I’ve been drawing a parallel with 1997 regarding the Tories.  In 1997 when New Labour was looking ever more distant to its socialist origins I often asked “old School” labour supporters how they could follow a party who had ditched much of what they stood for.  “Ah” said the old labour supporter, adjusting his flat cap and sipping a half of mild (That bit probably isn’t true) “They’re just doing that to get in, you know, get it past the middle classes, once they’re elected Blair and his lot will be out and the old labourites will take over again” I wondered about the fairness of this, but since what you see on the manifesto is rarely what you get I let it lie.  Of course, it came as no surprise to me that the party who won as New Labour indeed ruled as New labour, but the old trots must have been shocked when no one wanted to support a leadership coup on the guy who had won such a landslide.  There is a difference in the Tory party, but it has similar echoes.  Obviously for starters they didn’t have a landslide, or indeed a majority, although it seems many people think they still are owed their time in charge regardless of the election results, the opinions of Tory voters clearly, in their minds, outweighing everyone else.  Second is the shock that the party hasn’t dumped all that compassionate stuff they mentioned while trying to be elected.  What’s even more fun is that the wingnut hard right thatcherite contingent believe that Cameron lost the election (Open for discussion) and that if the party had been in full on Thatcherism mode then it would have been in the bag, where the percentage of votes and indeed seats really doesn’t reflect this.  Do they believe that the many Labour and Lib-Dem voters didn’t vote Conservative because it wasn’t right wing enough? Or do they think that they could have won more votes off of UKIP and the BNP? Or perhaps are they more deluded than the old trots in ’97, not just believing that the party will do an about face but that people decided to vote the polar opposite to their way of thinking simply because it wasn’t available.

The Coalition itself is interesting as well.  Both parties have risk and reward in equal measure.  The Lib-Dems get a better chance than they would have in opposition to enact their policies, they can claim experience in government to quash the old argument hat they are “inexperienced” and finally, they can show a coalition works, important if you’re trying to sell PR to a public whoa re told by our dear press that coalitions are two steps away from anarchy.  They risk loosing votes to Labour (Depending on how it reforms post defeat) through being seen to side with “The Enemy”  I’ll be particularly interested to see how much ground Labour and the SNP take in the Scottish parliament elections.  Second, this will be a bad few years with heavy cuts and a very good chance of increasing unemployment.  This double whammy may kill the Lib-Dems next election, or should they have things turned round in 5 years (Assuming it lasts) will they gain ground.  Meanwhile the Tories get to be in the driving seat of Government, Dave gets to be PM and they are definitely the controlling stakeholder.  They also get to pass some of the blame for the coming painful years on to the Lib-Dems, effectively meaning only one big party can capitalise from these intervening years.  It’s also been very useful for Cameron, he can blame the ditching of many of the more wingnut Tory policies on the necessity to get the lib-dems on board, where, from what the scuttlebutt has been saying, the negotiators were asking for the lib-dems to demand concessions.  They risk a party split over this, with the “Wets” and Lib Dems on one side, and the Thatcherites on the other.  This could be a very damaging split.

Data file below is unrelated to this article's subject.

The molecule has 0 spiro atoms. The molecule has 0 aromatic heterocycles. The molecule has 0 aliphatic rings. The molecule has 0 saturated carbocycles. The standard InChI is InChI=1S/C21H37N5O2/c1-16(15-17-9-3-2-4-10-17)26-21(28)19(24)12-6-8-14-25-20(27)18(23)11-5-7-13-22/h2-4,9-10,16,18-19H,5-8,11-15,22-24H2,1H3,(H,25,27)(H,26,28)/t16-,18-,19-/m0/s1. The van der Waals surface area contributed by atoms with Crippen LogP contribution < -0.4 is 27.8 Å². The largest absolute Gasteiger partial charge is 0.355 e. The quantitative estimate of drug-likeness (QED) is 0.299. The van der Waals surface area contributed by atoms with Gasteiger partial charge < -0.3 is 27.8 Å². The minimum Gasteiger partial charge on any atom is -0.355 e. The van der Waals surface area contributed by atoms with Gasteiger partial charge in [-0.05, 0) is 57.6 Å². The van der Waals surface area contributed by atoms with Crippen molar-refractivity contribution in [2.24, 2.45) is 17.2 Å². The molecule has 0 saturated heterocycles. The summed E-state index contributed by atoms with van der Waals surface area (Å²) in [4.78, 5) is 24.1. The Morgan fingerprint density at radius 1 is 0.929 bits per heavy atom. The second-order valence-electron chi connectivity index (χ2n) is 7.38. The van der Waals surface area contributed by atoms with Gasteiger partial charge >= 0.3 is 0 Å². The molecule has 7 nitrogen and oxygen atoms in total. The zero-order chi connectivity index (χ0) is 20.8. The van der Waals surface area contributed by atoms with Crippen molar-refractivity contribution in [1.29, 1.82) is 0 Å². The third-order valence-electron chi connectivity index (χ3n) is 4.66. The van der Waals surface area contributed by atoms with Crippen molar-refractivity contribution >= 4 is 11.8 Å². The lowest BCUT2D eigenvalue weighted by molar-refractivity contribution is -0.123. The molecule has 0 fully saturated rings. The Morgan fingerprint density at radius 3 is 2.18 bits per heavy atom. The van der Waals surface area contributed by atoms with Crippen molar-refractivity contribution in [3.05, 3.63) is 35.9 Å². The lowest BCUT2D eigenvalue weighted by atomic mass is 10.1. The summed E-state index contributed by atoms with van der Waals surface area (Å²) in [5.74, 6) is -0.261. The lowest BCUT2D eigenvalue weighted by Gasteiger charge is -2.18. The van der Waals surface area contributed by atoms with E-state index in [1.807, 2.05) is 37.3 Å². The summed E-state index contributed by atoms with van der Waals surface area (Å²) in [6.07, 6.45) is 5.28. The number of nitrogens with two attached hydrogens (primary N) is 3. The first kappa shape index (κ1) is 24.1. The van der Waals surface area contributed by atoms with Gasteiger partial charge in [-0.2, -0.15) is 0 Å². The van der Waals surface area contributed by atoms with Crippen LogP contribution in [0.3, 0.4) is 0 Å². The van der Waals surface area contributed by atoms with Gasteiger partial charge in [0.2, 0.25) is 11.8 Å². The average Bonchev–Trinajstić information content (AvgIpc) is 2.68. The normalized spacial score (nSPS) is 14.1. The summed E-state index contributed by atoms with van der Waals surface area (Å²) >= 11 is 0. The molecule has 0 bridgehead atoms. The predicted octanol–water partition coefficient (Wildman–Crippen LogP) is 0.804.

Cameron has played this incredibly well though, kudos to the man (Still don’t like him but I’m man enough to say when someone’s impressed me) the increased 55% for a no-confidence vote should keep the coalition stable, and in fact I’d suggest to Labour MPs to make sure it stays, you can rest easy in opposition while the coalition doles out cut after cut, and foster even more division and resentment in the Tory party.  Second, the fixed term, with any luck they’ll get a couple of years of recovery, important to salve the wounds of the oncoming cuts, but they need time to blot the memory of the hard years, plus it makes both parties look like they want fixed terms.

Overall, interesting times for those of us who consider politics like sport.